Shop for artwork based on themed collections. Each image may be purchased as a canvas print, framed print, metal print, and more! Every purchase comes with a 30-day money-back guarantee.
Each image may be purchased as a canvas print, framed print, metal print, and more! Every purchase comes with a 30-day money-back guarantee.
Weld by David Andersen
Manti Temple Morning by David Andersen
Moses Light by David Andersen
Winter Cat by David Andersen
Moraine by David Andersen
Shoshone Falls by David Andersen
Manti Temple Night by David Andersen
Industrial Man by David Andersen
Idaho Falls Temple Winter by David Andersen
Temple Fountain by David Andersen
Idaho Falls Temple over the River at Night by David Andersen
Temple Square by David Andersen
Forty Four by David Andersen
Waterton Ripples by David Andersen
Winter Orchard by David Andersen
Totem Pole by David Andersen
Grand Morning by David Andersen
The Department of Redundancy Department by David Andersen
Worlds by David Andersen
Heavenward by David Andersen
Ice Cream Sunday by David Andersen
Nanny by David Andersen
Crop Duster T by David Andersen
Crop Duster by David Andersen
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About David Andersen
I started with black and white. Not that I am so old that I pre-date colored film, but for high school the chemicals for the dark room were simple and straightforward enough for a sophomore photo class.
I borrowed my dad's Exakta 35mm camera, which he had years before I was born. It was a wonderful camera with a focal circle in the center, which was split in half horizontally, so when I dialed the image un-split, then it was focused. It had a leather camera case which protected the lens and snapped right to the camera body. I thought my old camera was better than any of the newer ones my classmates used.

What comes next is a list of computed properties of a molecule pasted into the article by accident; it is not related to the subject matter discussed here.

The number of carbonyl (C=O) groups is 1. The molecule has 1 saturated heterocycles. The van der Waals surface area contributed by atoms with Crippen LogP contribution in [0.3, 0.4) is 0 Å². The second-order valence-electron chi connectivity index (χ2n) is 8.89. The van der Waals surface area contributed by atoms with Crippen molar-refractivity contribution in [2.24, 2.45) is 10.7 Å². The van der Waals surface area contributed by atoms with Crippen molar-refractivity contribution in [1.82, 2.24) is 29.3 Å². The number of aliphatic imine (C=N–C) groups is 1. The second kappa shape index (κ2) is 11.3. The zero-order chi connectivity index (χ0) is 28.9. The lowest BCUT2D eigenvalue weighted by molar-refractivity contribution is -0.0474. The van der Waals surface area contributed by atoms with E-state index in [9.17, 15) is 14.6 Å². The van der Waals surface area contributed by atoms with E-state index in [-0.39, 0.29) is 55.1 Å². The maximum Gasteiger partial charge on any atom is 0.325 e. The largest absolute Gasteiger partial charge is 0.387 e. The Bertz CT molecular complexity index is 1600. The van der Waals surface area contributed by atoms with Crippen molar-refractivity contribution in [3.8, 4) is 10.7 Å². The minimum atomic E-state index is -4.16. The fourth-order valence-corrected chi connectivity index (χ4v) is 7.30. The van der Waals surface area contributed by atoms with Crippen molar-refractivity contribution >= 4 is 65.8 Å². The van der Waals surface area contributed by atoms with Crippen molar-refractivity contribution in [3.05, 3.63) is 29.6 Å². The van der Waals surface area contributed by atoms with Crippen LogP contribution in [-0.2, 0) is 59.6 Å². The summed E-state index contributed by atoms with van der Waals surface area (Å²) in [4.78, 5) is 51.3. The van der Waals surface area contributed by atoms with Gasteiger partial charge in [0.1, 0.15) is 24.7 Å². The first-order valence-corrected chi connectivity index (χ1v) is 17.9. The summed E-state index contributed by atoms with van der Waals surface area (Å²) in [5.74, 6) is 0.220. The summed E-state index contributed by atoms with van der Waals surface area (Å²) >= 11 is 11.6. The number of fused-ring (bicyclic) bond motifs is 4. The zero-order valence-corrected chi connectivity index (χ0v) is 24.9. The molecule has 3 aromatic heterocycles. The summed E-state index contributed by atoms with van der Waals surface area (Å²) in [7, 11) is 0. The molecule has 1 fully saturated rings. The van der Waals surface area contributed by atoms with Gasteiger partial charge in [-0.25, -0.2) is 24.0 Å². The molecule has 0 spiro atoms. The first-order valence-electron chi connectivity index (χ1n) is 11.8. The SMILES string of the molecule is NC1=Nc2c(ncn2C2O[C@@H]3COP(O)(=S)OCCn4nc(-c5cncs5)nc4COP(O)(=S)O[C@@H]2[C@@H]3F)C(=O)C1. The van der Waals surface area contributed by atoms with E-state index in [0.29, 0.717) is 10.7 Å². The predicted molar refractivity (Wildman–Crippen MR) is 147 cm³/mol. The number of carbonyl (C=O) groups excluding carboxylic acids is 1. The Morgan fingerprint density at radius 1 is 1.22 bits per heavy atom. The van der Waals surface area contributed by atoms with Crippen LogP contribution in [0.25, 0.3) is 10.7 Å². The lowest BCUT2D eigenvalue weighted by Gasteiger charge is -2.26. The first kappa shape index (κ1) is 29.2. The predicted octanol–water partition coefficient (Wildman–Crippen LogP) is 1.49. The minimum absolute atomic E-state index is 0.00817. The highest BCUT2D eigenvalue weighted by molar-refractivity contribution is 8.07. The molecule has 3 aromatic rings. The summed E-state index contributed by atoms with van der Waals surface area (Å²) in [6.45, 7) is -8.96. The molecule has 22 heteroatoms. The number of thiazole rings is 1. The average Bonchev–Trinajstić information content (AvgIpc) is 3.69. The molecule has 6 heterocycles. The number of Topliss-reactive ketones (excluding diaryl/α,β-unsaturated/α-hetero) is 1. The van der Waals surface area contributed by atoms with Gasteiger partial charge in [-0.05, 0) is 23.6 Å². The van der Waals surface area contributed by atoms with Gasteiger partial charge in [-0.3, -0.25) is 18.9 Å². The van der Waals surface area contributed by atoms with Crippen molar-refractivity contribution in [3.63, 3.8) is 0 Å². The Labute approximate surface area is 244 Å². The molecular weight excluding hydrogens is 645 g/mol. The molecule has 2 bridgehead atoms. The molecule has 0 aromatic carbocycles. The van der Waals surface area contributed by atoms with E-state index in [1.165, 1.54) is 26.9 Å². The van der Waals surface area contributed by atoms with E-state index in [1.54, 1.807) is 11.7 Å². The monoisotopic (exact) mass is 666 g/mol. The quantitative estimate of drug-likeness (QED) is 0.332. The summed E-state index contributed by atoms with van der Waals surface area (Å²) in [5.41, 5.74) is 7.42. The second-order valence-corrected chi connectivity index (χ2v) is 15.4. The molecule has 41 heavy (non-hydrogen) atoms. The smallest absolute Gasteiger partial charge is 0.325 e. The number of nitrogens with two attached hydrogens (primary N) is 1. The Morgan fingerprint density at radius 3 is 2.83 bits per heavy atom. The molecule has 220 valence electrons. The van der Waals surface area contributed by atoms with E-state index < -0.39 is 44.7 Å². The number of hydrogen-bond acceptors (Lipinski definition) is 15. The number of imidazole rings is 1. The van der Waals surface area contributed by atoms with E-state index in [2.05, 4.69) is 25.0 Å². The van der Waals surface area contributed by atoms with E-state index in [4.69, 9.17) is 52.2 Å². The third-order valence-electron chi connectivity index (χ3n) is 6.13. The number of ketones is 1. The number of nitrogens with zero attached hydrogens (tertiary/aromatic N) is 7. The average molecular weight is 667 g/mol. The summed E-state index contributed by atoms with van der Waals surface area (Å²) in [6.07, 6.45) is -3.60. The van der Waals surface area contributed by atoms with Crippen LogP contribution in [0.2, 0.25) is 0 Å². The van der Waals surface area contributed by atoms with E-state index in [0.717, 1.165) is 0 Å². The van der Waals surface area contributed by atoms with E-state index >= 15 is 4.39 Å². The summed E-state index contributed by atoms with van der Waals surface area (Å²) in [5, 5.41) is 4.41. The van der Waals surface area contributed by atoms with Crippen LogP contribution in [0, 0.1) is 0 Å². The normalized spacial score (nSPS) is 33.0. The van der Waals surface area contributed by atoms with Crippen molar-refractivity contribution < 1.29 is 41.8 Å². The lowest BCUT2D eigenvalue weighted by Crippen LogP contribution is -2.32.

I loved the class, and while my classmates were making fake IDs in the darkroom I was making a big photo of a big barn the size of a jolly rancher.
And you would think, that when it came to photography, the rest, as they say, was history.
But it really wasn't.
I don't ever remember picking up the old Exakta after I finished the class. At age 19, I did get an Olympus pocket 35mm camera to take to Finland where I served a mission for my church. There wasn't a lot of time for taking pictures, but I did find time occasionally to snap a few, and I was intrigued with trying to take night photos, maybe because all winter long, day or night, it was night. I had all my photos developed into slides. I dug them out a few years back to scan into the computer and though I remember taking great pictures, I found I had very few keepers.
The fire was kindled again when my kids were young and I bought a Pentax SLR. I had dreams of one day having my own dark room, but the reality was rolls and rolls of spent film which sat in the fridge for months and sometimes years before I would get around to having it developed.
Then in 2005, I bought a Pentax istDS digital SLR so that I could use my old lenses. This is the point where the rest, they say, is history... With the instant feedback of digital, the desktop darkroom, the no-cost disposability of discarded photos and a good friend who mentored me; I flourished in photography. Not in a self-aggrandizing kind of way, but that the desire and learning and creativity continues to grow and flourish.
Thanks for stopping by and taking a peek, I am glad I can share with you what I enjoy doing and hope you enjoy the fruits of it.